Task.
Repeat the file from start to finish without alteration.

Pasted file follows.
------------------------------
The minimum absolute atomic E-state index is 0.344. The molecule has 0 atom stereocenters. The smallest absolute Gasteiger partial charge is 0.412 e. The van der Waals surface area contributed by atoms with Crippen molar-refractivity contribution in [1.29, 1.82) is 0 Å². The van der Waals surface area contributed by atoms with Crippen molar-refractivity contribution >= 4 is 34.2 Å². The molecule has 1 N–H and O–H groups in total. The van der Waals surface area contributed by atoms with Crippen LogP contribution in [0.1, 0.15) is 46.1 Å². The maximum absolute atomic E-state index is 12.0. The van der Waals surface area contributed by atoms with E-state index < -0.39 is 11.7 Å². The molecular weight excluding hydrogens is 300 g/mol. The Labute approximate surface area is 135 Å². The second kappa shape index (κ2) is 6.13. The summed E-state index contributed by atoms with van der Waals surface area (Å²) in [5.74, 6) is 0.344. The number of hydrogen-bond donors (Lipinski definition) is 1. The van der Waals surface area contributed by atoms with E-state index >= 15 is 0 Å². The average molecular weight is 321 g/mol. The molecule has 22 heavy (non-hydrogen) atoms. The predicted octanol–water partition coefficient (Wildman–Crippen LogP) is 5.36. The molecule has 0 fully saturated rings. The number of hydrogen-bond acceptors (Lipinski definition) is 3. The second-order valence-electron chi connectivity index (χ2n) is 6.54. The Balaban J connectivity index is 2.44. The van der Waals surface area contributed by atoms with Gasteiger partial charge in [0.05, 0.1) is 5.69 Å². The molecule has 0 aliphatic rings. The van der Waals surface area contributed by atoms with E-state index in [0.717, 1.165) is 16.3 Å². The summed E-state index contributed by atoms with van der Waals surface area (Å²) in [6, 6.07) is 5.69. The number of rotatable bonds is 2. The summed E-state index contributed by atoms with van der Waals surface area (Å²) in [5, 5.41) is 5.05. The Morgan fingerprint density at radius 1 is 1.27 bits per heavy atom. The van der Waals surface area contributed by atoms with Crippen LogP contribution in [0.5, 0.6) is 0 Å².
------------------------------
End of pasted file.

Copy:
The minimum absolute atomic E-state index is 0.344. The molecule has 0 atom stereocenters. The smallest absolute Gasteiger partial charge is 0.412 e. The van der Waals surface area contributed by atoms with Crippen molar-refractivity contribution in [1.29, 1.82) is 0 Å². The van der Waals surface area contributed by atoms with Crippen molar-refractivity contribution >= 4 is 34.2 Å². The molecule has 1 N–H and O–H groups in total. The van der Waals surface area contributed by atoms with Crippen LogP contribution in [0.1, 0.15) is 46.1 Å². The maximum absolute atomic E-state index is 12.0. The van der Waals surface area contributed by atoms with E-state index < -0.39 is 11.7 Å². The molecular weight excluding hydrogens is 300 g/mol. The Labute approximate surface area is 135 Å². The second kappa shape index (κ2) is 6.13. The summed E-state index contributed by atoms with van der Waals surface area (Å²) in [5.74, 6) is 0.344. The number of hydrogen-bond donors (Lipinski definition) is 1. The van der Waals surface area contributed by atoms with E-state index >= 15 is 0 Å². The average molecular weight is 321 g/mol. The molecule has 22 heavy (non-hydrogen) atoms. The predicted octanol–water partition coefficient (Wildman–Crippen LogP) is 5.36. The molecule has 0 fully saturated rings. The number of hydrogen-bond acceptors (Lipinski definition) is 3. The second-order valence-electron chi connectivity index (χ2n) is 6.54. The Balaban J connectivity index is 2.44. The van der Waals surface area contributed by atoms with Gasteiger partial charge in [0.05, 0.1) is 5.69 Å². The molecule has 0 aliphatic rings. The van der Waals surface area contributed by atoms with E-state index in [0.717, 1.165) is 16.3 Å². The summed E-state index contributed by atoms with van der Waals surface area (Å²) in [6, 6.07) is 5.69. The number of rotatable bonds is 2. The summed E-state index contributed by atoms with van der Waals surface area (Å²) in [5, 5.41) is 5.05. The Morgan fingerprint density at radius 1 is 1.27 bits per heavy atom. The van der Waals surface area contributed by atoms with Crippen LogP contribution in [0.5, 0.6) is 0 Å².